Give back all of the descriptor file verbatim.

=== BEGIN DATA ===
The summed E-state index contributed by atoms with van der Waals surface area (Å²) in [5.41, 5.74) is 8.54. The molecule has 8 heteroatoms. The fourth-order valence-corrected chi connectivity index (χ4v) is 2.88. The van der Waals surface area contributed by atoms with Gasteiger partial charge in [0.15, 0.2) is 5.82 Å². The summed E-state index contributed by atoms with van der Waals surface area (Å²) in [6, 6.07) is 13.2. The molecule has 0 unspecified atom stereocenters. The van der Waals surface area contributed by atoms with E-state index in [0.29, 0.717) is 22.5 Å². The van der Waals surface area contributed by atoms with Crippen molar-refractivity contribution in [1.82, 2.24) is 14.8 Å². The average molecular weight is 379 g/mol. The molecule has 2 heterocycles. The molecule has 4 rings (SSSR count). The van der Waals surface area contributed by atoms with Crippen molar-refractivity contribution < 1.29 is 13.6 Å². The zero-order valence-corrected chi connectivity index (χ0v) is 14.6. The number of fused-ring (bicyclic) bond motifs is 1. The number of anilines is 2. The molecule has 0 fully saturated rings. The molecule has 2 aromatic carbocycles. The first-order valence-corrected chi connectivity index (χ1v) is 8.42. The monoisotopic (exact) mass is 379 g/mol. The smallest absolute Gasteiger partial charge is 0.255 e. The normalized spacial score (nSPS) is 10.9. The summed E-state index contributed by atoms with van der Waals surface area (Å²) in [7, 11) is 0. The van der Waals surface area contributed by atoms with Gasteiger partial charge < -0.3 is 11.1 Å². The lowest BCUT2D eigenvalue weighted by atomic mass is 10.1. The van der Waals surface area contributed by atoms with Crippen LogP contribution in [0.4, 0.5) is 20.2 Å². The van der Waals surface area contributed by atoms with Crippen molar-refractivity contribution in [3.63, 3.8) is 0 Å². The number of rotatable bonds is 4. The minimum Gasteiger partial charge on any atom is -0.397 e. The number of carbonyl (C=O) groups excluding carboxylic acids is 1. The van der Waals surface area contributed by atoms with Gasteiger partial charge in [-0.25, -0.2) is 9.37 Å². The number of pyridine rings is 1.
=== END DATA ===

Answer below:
The summed E-state index contributed by atoms with van der Waals surface area (Å²) in [5.41, 5.74) is 8.54. The molecule has 8 heteroatoms. The fourth-order valence-corrected chi connectivity index (χ4v) is 2.88. The van der Waals surface area contributed by atoms with Gasteiger partial charge in [0.15, 0.2) is 5.82 Å². The summed E-state index contributed by atoms with van der Waals surface area (Å²) in [6, 6.07) is 13.2. The molecule has 0 unspecified atom stereocenters. The van der Waals surface area contributed by atoms with E-state index in [0.29, 0.717) is 22.5 Å². The van der Waals surface area contributed by atoms with Crippen molar-refractivity contribution in [1.82, 2.24) is 14.8 Å². The average molecular weight is 379 g/mol. The molecule has 2 heterocycles. The molecule has 4 rings (SSSR count). The van der Waals surface area contributed by atoms with Crippen molar-refractivity contribution < 1.29 is 13.6 Å². The zero-order valence-corrected chi connectivity index (χ0v) is 14.6. The number of fused-ring (bicyclic) bond motifs is 1. The number of anilines is 2. The molecule has 0 fully saturated rings. The molecule has 2 aromatic carbocycles. The first-order valence-corrected chi connectivity index (χ1v) is 8.42. The monoisotopic (exact) mass is 379 g/mol. The smallest absolute Gasteiger partial charge is 0.255 e. The normalized spacial score (nSPS) is 10.9. The summed E-state index contributed by atoms with van der Waals surface area (Å²) in [7, 11) is 0. The van der Waals surface area contributed by atoms with Gasteiger partial charge < -0.3 is 11.1 Å². The lowest BCUT2D eigenvalue weighted by atomic mass is 10.1. The van der Waals surface area contributed by atoms with Crippen LogP contribution in [0.4, 0.5) is 20.2 Å². The van der Waals surface area contributed by atoms with Crippen molar-refractivity contribution in [3.63, 3.8) is 0 Å². The number of rotatable bonds is 4. The minimum Gasteiger partial charge on any atom is -0.397 e. The number of carbonyl (C=O) groups excluding carboxylic acids is 1. The van der Waals surface area contributed by atoms with Gasteiger partial charge in [-0.25, -0.2) is 9.37 Å². The number of pyridine rings is 1.